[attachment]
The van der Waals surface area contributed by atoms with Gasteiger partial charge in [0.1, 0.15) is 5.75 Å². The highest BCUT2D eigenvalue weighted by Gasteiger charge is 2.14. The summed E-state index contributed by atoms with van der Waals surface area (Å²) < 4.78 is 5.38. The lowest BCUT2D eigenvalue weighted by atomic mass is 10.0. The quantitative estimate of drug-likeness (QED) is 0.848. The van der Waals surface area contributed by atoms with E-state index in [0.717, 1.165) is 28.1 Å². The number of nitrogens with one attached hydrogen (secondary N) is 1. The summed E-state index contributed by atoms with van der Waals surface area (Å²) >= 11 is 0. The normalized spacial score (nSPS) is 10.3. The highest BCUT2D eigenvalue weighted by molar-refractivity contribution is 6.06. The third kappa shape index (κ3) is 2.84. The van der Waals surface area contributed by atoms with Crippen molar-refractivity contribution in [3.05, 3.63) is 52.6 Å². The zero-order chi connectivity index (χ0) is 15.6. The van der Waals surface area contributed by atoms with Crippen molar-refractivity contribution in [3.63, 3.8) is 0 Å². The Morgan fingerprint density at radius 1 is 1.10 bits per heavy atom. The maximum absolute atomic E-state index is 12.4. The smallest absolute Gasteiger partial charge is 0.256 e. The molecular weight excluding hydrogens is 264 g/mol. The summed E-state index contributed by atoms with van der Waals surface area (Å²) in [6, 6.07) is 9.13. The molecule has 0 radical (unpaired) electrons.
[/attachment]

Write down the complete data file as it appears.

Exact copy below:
The van der Waals surface area contributed by atoms with Gasteiger partial charge in [0.1, 0.15) is 5.75 Å². The highest BCUT2D eigenvalue weighted by Gasteiger charge is 2.14. The summed E-state index contributed by atoms with van der Waals surface area (Å²) < 4.78 is 5.38. The lowest BCUT2D eigenvalue weighted by atomic mass is 10.0. The quantitative estimate of drug-likeness (QED) is 0.848. The van der Waals surface area contributed by atoms with E-state index in [0.717, 1.165) is 28.1 Å². The number of nitrogens with one attached hydrogen (secondary N) is 1. The summed E-state index contributed by atoms with van der Waals surface area (Å²) >= 11 is 0. The normalized spacial score (nSPS) is 10.3. The highest BCUT2D eigenvalue weighted by molar-refractivity contribution is 6.06. The third kappa shape index (κ3) is 2.84. The van der Waals surface area contributed by atoms with Crippen molar-refractivity contribution in [3.05, 3.63) is 52.6 Å². The zero-order chi connectivity index (χ0) is 15.6. The van der Waals surface area contributed by atoms with Crippen molar-refractivity contribution in [3.63, 3.8) is 0 Å². The Morgan fingerprint density at radius 1 is 1.10 bits per heavy atom. The maximum absolute atomic E-state index is 12.4. The smallest absolute Gasteiger partial charge is 0.256 e. The molecular weight excluding hydrogens is 264 g/mol. The summed E-state index contributed by atoms with van der Waals surface area (Å²) in [6, 6.07) is 9.13. The molecule has 0 radical (unpaired) electrons.